In all these years of my involvement with earthquake prediction, the people who were interested in this topic put a question to me quite frequently. Are all the earthquakes predictable? Well, the answer is definitely, no. First of all, magnitude plays a great role in predictability. As long as the magnitude of a future earthquake increases, more energy is going to be released, the more the physical properties of the seismogenic area are affected prior to the seismic event and therefore, there is larger probability, for the affected physical properties of the seismogenic area, to become observable above ambient noise. The depth of occurrence is another parameter that affects the earthquake predictability. The depth of occurrence of an earthquake is of vital importance for the generation of precursory physical variations in the seismogenic area, since the physical parameters that prescribe the underground status of the Earth change drastically according to the depth. Consequently, the earthquakes which occur in favorable depth and geological / tectonic environment, capable of producing valid, precursory phenomena, are predictable. We will come back on this topic in the course of this presentation.
   The implementation of the prediction of a strong earthquake depends on the generation of the appropriate precursors before its occurrence. These precursors must convey or must be capable of providing, probably after appropriate processing, at least one of the prognostic parameters of the pending earthquake. Therefore, in the course towards a successful prediction, it will be necessary to use different types of precursors and / or different analyzing procedures, as well as different physical models that will be interrelated, so that a valid prediction may be achieved. The writer followed this philosophy, which is presented in details in this book.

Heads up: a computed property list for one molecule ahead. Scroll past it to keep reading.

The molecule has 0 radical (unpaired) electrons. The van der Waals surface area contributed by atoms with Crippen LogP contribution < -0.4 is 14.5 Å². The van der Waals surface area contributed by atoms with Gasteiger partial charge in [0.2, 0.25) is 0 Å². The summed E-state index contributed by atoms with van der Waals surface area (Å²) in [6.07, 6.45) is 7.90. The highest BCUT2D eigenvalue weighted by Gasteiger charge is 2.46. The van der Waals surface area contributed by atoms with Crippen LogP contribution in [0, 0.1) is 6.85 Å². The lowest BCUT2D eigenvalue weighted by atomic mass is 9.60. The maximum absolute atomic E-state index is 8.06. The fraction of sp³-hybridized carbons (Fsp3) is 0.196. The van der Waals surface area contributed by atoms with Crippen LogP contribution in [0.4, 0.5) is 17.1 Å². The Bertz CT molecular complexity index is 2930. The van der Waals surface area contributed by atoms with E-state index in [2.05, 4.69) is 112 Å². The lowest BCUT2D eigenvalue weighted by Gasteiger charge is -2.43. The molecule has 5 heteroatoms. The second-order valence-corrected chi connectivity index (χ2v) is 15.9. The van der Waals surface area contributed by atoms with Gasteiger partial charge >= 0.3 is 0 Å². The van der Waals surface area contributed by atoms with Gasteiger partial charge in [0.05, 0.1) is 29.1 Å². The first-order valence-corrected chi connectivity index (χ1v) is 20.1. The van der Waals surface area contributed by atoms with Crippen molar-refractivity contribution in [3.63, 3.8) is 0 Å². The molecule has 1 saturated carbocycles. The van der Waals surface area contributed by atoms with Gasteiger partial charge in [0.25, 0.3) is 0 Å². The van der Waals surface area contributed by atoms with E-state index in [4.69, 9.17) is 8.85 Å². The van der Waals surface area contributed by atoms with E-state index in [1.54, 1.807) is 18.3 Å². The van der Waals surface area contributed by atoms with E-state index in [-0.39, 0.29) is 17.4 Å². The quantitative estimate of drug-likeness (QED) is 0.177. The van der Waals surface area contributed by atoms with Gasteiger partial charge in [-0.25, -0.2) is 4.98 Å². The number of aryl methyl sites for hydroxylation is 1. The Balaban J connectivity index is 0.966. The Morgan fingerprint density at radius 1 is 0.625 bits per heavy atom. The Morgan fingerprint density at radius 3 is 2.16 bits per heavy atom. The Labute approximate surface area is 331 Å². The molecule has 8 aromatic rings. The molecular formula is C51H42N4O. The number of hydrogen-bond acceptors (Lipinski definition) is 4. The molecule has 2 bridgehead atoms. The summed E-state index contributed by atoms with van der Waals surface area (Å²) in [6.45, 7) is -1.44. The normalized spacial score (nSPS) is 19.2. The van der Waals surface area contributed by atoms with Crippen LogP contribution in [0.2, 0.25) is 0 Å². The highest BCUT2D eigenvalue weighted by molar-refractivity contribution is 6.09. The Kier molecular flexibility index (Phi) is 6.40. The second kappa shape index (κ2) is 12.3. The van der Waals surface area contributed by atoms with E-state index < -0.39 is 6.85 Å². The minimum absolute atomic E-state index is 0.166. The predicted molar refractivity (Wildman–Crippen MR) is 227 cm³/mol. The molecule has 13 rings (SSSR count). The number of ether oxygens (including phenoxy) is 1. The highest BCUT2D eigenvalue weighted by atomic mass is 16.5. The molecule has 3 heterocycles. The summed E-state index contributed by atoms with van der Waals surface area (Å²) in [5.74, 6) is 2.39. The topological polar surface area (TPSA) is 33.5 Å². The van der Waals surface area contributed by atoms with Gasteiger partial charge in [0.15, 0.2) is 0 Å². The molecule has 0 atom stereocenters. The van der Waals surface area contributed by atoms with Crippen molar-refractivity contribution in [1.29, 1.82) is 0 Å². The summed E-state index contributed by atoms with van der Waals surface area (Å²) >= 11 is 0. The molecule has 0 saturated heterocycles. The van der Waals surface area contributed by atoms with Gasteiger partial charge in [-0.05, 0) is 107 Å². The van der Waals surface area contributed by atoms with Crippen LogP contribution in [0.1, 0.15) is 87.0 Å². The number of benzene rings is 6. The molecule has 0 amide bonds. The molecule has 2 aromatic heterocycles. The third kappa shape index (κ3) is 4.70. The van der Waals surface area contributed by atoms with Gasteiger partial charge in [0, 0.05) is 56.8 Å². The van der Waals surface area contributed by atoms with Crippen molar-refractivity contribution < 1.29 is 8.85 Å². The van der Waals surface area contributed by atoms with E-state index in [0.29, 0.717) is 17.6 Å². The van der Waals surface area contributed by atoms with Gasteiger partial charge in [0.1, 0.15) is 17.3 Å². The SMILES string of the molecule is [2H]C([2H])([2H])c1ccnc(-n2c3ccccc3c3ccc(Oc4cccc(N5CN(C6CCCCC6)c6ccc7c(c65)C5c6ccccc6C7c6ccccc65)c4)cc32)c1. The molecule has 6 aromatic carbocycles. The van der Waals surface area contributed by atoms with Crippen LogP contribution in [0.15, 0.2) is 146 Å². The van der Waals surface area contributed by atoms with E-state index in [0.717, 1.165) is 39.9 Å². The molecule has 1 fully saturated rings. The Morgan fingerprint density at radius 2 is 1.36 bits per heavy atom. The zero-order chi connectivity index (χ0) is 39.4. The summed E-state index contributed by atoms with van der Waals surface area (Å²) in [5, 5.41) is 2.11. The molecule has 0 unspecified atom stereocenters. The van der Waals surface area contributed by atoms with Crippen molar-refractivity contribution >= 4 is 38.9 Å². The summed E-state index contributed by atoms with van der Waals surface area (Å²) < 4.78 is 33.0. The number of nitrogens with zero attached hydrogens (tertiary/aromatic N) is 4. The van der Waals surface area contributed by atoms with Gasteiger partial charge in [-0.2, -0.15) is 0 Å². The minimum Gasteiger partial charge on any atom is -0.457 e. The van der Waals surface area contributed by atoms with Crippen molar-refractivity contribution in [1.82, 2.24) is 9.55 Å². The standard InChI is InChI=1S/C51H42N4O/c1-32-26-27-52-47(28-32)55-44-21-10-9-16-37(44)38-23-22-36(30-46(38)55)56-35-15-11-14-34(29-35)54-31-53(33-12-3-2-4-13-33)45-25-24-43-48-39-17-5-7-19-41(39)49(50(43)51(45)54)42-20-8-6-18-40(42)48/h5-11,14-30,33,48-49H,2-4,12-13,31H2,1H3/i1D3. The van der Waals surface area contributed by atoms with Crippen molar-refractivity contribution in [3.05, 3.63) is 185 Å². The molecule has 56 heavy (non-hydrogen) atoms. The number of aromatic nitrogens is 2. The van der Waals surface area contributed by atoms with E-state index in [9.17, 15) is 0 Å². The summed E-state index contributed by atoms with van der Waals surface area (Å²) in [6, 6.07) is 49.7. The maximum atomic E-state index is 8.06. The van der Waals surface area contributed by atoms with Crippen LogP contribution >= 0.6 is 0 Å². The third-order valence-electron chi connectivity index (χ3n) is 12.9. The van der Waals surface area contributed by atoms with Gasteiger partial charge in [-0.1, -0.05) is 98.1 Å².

In the course for the earthquake prediction and particularly in the search for an effective earthquake precursor, many different physical quantities and mechanisms have been studied. Some of the observations which had been made before strong earthquakes occurred are: the seismic gap, that is the absence of normal seismicity in a seismogenic area for a long period, the seismic quiescence that is the drop of seismicity below its normal level, the doughnut feature of spatial distribution of earthquakes around the epicenter area, the earthquake swarm that precedes a large earthquake, the change in Vp / Vs ratio over the seismogenic area, the various time-spatial statistical earthquake patterns, observed, the change in Earth resistivity, the change of b value of the Gutenberg-Richter law, the emission of electro-magnetic waves, the increase of Radon emission from the ground, the geodetic variations (abnormal ground elevations), the change in the chemical composition of the underground waters, the change in temperature of the aquifers, the changes of the Earth’s magnetic field, the changes of the Earth’s electric field, the observed changes of the plasma density in the ionosphere, the strange animal behavior, to name some of the most important and well-known of them.
   All these observations indicate that earthquake precursory phenomena are generated in most of the physical – geological processes on Earth, in the seismogenic region, due to the fact that the strain accumulation in it changes its physical – geological / tectonic properties. The real problem with the detectability of the various precursors lays in the fact that the precursors, in most cases, are of low level, relatively to ambient conditions, and therefore, they are masked by this noise or lay out of the available, instrumental capability to detect them, very easily. This leads to the necessity to develop new precursory signals, processing procedures, as it has been done in the case of seismic precursory, electrical signals and will be presented in the sections to follow.

Back to top